James Gee, Video Games are Good for Your Soul

Gee describes the sense of control a player has in a video game, as contrasted with the sense of powerlessness created in other social institutions, including schools:

Good video games are good for your soul. Now there’s a statement that begs for some qualifications!

First, what’s a video game? What I mean are the sorts of commercial games people play on computers and game platforms like the Playstation 2, the GameCube, the Xbox, and the handheld Game Boy. I mean action, adventure, shooter, strategy, sports, and role-playing games. I mean games like Castlevania, Half-Life, Deus Ex, Metal Gear Solid, Max Payne, Return to Castle Wolfenstein, Tony Hawk Underground, Rise of Nations, Civilization, Age of Mythology, The Elder Scrolls III: Morrowind, Allied Assault, Call of Duty, Tales of Symphonia, ICO, Pikmin, Zelda: The Wind Waker, and Ninja Gaiden to name some random good games off the top of my head. There are many others.

Second, what does “good for you” mean? Next to nothing is good or bad for you in and of itself and all by itself. It all depends on how it is used and the context in which it is used. Is television good or bad for children? Neither and both. It’s good if people around them are getting them to think and talk about what they are watching, bad when they sit there alone watching passively being baby-sat by the tube (Greenfield 1984). The same is true of books. Reading reflectively, asking yourself questions, and engaging in a dialogue with others, is good for your head. Believing everything you read uncritically is bad for you and for the rest of us, as well, since you may well become a danger to the world.

So good video games are good for your soul when you play them with thought, reflection, and engagement with the world around you. They are good if, as a player, you begin to think and act like a game designer while you play the game, something good games encourage. After all, players co-author games by playing them, since if the player doesn’t interact with the game and make choices about what will happen, nothing will happen. Each page of a book and each scene in a move is predetermined before you see it and is the same for every reader. Many acts and their order in a video game, however, are open to player choice and different for different players …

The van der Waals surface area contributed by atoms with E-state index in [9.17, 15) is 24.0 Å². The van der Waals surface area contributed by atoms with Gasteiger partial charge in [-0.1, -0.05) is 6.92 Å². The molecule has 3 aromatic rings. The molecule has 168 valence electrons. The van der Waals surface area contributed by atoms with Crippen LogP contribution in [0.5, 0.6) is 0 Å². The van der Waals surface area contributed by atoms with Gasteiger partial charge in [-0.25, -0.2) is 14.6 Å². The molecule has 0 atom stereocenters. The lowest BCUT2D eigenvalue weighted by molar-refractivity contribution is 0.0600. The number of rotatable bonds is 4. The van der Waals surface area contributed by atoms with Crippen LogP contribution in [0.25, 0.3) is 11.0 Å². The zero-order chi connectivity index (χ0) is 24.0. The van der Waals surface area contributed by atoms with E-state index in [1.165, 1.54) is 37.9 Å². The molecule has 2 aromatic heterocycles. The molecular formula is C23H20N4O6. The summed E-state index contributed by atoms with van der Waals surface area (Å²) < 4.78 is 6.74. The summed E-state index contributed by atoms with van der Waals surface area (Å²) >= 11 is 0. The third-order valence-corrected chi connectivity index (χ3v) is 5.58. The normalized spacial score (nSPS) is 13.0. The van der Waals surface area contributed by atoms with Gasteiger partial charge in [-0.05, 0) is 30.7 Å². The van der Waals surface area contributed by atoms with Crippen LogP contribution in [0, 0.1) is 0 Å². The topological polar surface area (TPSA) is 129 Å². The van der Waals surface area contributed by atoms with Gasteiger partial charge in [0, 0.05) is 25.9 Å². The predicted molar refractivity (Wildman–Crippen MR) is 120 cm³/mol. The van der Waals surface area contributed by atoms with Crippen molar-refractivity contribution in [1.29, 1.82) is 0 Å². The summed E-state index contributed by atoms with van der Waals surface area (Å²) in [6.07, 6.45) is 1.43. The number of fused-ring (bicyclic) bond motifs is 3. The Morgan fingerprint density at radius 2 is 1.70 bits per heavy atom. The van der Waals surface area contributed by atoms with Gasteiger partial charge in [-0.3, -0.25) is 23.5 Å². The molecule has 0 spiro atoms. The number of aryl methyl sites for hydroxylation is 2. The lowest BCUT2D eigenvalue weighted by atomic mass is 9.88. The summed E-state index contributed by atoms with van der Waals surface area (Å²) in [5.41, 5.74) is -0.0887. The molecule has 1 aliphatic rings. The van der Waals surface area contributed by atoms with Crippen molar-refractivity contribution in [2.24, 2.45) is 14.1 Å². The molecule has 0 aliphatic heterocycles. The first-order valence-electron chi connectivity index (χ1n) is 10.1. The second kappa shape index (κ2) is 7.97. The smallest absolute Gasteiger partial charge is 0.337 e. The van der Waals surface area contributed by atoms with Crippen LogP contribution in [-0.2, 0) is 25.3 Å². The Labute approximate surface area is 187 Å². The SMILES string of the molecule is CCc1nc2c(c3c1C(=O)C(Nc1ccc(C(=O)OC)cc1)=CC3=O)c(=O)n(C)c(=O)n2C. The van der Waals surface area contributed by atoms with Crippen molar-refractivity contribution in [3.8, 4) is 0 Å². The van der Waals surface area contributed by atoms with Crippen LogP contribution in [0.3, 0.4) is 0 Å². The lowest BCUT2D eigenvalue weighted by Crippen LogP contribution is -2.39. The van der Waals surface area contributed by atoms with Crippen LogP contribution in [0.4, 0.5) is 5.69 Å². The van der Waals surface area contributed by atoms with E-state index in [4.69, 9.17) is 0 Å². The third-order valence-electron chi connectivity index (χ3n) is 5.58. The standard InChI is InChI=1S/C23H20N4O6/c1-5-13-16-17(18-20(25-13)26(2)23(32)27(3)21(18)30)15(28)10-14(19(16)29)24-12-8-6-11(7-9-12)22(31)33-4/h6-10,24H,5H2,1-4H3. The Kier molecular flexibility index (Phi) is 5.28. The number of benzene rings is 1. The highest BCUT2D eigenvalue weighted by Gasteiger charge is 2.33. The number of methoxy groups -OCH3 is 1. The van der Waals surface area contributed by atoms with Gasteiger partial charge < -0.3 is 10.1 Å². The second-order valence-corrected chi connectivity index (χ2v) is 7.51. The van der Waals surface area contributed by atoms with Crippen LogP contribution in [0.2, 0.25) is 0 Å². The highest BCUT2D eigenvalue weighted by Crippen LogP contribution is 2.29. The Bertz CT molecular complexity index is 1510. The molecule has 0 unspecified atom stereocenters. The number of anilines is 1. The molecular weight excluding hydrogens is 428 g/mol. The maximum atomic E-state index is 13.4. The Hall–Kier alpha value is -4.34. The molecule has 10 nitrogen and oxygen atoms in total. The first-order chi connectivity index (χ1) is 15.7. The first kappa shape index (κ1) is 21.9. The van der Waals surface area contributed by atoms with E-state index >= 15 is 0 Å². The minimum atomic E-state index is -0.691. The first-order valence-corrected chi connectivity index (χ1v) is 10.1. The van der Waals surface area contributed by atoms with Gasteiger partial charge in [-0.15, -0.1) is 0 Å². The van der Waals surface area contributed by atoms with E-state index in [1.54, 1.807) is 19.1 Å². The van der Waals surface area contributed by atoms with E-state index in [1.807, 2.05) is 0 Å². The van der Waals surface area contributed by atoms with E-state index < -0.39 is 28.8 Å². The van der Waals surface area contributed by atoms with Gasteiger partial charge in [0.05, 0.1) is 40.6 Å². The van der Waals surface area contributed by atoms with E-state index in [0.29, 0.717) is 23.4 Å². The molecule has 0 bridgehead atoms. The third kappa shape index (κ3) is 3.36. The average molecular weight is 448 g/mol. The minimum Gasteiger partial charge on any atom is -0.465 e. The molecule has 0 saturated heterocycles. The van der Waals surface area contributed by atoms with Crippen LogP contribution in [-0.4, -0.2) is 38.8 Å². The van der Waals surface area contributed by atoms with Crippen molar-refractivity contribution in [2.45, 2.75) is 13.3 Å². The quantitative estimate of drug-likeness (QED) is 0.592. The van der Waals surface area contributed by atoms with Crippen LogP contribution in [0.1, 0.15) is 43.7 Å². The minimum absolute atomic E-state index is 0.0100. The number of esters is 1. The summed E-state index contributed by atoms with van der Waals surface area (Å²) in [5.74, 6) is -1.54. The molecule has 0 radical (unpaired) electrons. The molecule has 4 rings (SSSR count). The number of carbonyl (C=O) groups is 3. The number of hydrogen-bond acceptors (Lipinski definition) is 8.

Modern life offers more opportunities, but more complexity, as well. For many people—perhaps, all of us at times—modern life offers too much risk and too much complexity. We don’t really understand what’s going on around us, lots of it just doesn’t make any good sense, at least as far as we can tell. We can understand why some people turn to fundamentalism to garner secure “truths” without thought and reflection. It is, indeed, an attempt to save their souls, to protect themselves from the traumas of modern life, a life where often the rich get richer, the poor get poorer, and everyone suffers risks created by other people, even people clear across the globe.

If people are to nurture their souls, they need to feel a sense of control, meaningfulness, even expertise in the face of risk and complexity. They want and need to feel like heroes in their own life stories and to feel that their stories make sense. They need to feel that they matter and that they have mattered in other people’s stories. If the body feeds on food, the soul feeds on agency and meaningfulness. I will argue that good video games are, in this sense, food for the soul, particularly appropriate food in modern times. Of course, the hope is that this food will empower the soul to find agency and meaning in other aspects of life.

[I am speaking here] primarily about the pleasures—the charge—that good video games can give people. These pleasures are connected to control, agency, and meaningfulness. But it is also about how good games create deep learning, learning that is better than what we often see today in our schools. Pleasure and learning: For most people these two don’t seem to go together. But that is a mistruth we have picked up at school, where we have been taught that pleasure is fun and learning is work, and, thus, that work is not fun. But, in fact, good video games are hard work and deep fun. So is good learning in other contexts.

Pleasure is the basis of learning for humans and learning is, like sex and eating, deeply pleasurable for human beings. Learning is a basic drive for humans. School has taught people to fear and avoid learning as anorexics fear and avoid food, it has turned some people into mental anorexics. Some of these same people learn deeply in and through games, though they say they are playing, not learning. The other people who often say they are playing when they’re working hard at learning are those professionals—scientists, scholars, and craftsmen—who love their work.

Gee, James Paul. 2005. Why Video Games are Good for Your Soul: Pleasure and Learning. Melbourne: Common Ground. || Amazon || WorldCat